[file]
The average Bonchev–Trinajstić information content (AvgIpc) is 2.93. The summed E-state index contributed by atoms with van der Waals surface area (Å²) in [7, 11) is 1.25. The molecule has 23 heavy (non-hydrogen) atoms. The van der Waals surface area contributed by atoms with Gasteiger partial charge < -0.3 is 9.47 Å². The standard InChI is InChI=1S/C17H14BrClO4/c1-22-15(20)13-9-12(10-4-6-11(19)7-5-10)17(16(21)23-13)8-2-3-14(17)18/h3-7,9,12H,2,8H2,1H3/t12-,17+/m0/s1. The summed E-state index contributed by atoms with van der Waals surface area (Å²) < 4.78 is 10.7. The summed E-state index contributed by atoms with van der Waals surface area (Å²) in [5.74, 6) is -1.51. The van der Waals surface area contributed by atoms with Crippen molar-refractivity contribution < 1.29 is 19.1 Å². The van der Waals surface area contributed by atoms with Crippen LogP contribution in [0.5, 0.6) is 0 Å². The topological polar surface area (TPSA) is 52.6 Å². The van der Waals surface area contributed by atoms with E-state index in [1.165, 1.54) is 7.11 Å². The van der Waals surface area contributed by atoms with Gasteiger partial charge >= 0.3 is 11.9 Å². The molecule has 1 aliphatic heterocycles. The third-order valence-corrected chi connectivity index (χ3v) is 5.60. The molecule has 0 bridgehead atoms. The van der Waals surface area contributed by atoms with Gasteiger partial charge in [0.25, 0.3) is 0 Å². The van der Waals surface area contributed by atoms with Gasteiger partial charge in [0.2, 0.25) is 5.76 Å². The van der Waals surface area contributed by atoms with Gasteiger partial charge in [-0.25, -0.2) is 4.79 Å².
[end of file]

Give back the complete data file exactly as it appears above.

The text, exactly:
The average Bonchev–Trinajstić information content (AvgIpc) is 2.93. The summed E-state index contributed by atoms with van der Waals surface area (Å²) in [7, 11) is 1.25. The molecule has 23 heavy (non-hydrogen) atoms. The van der Waals surface area contributed by atoms with Gasteiger partial charge < -0.3 is 9.47 Å². The standard InChI is InChI=1S/C17H14BrClO4/c1-22-15(20)13-9-12(10-4-6-11(19)7-5-10)17(16(21)23-13)8-2-3-14(17)18/h3-7,9,12H,2,8H2,1H3/t12-,17+/m0/s1. The summed E-state index contributed by atoms with van der Waals surface area (Å²) < 4.78 is 10.7. The summed E-state index contributed by atoms with van der Waals surface area (Å²) in [5.74, 6) is -1.51. The van der Waals surface area contributed by atoms with Crippen molar-refractivity contribution < 1.29 is 19.1 Å². The van der Waals surface area contributed by atoms with Crippen LogP contribution in [0.5, 0.6) is 0 Å². The topological polar surface area (TPSA) is 52.6 Å². The van der Waals surface area contributed by atoms with E-state index in [1.165, 1.54) is 7.11 Å². The van der Waals surface area contributed by atoms with Gasteiger partial charge >= 0.3 is 11.9 Å². The molecule has 1 aliphatic heterocycles. The third-order valence-corrected chi connectivity index (χ3v) is 5.60. The molecule has 0 bridgehead atoms. The van der Waals surface area contributed by atoms with Gasteiger partial charge in [0.25, 0.3) is 0 Å². The van der Waals surface area contributed by atoms with Gasteiger partial charge in [0.2, 0.25) is 5.76 Å². The van der Waals surface area contributed by atoms with Gasteiger partial charge in [-0.25, -0.2) is 4.79 Å².